CHAIR: Mr Johnson, let me help you on this. I think Senator Waters is going to a similar argument that I raised and that is the competence of state governments to carry out the role that the COAG agenda would want them to. I think it goes exactly to the point of consistency with the issues we are trying to investigate with this bill. You should be happy to answer that question.

Senator WATERS: That is why I asked the first question—do you think RFAs are good models for approval of bilaterals? You said, 'Yes', and so I am now taking you to some challenges to the outcomes that have been delivered under the RFA model and asking for your response.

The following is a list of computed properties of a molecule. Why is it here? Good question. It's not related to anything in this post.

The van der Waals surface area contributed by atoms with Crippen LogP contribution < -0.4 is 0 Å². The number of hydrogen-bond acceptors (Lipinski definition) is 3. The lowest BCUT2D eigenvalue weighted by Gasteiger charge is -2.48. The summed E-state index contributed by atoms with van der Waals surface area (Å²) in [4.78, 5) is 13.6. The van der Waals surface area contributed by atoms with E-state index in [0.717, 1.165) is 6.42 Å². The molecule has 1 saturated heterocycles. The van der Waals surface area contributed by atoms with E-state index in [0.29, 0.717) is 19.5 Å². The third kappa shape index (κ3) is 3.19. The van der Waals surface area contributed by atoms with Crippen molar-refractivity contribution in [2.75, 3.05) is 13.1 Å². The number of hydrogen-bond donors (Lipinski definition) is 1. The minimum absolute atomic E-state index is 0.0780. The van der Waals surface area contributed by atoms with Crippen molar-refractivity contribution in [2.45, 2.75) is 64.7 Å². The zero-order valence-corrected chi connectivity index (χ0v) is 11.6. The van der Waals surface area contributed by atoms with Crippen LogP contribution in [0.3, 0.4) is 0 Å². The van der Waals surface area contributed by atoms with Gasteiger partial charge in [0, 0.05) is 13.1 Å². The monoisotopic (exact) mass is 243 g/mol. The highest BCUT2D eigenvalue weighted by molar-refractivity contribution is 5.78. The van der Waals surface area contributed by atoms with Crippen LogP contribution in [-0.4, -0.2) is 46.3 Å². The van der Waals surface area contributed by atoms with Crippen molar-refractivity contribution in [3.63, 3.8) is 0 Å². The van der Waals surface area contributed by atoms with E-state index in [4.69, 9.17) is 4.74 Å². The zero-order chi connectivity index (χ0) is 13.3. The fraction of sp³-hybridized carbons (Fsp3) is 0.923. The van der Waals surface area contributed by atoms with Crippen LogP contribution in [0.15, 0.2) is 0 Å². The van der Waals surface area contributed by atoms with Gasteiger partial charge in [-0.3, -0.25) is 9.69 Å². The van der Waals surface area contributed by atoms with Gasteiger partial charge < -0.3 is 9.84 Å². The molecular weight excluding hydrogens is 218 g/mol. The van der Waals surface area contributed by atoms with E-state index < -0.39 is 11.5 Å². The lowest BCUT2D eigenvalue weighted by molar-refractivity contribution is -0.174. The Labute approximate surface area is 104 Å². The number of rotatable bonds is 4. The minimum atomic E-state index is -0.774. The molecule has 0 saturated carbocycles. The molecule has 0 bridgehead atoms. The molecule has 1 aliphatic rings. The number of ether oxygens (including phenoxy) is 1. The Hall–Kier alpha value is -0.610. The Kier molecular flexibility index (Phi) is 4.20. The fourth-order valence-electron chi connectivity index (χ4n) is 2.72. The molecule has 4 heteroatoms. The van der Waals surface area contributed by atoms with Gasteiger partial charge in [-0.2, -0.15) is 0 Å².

CHAIR: Mr Johnson did say he would go that, provided he got some clarity.

Mr Johnson : I am going to request that we take that question on notice and perhaps provide a written response. I would be grateful to do that if the committee is okay with that response.

Senator WATERS: If you are saying that RFAs are a good model, clearly—

Mr Johnson : I was responding to the Senator's question as to the efficacy or not of RFA's. I appreciate that there is a difference between sections of the Australian community—predominantly some sections of the environmental non-governmental organisations—but there is a sustainable difference in relation to the point of view that I just enumerated. We are only too willing to take that question on notice, because it is outside what we prepared for today. I have tried to be honest in my answer there and do my best to respond.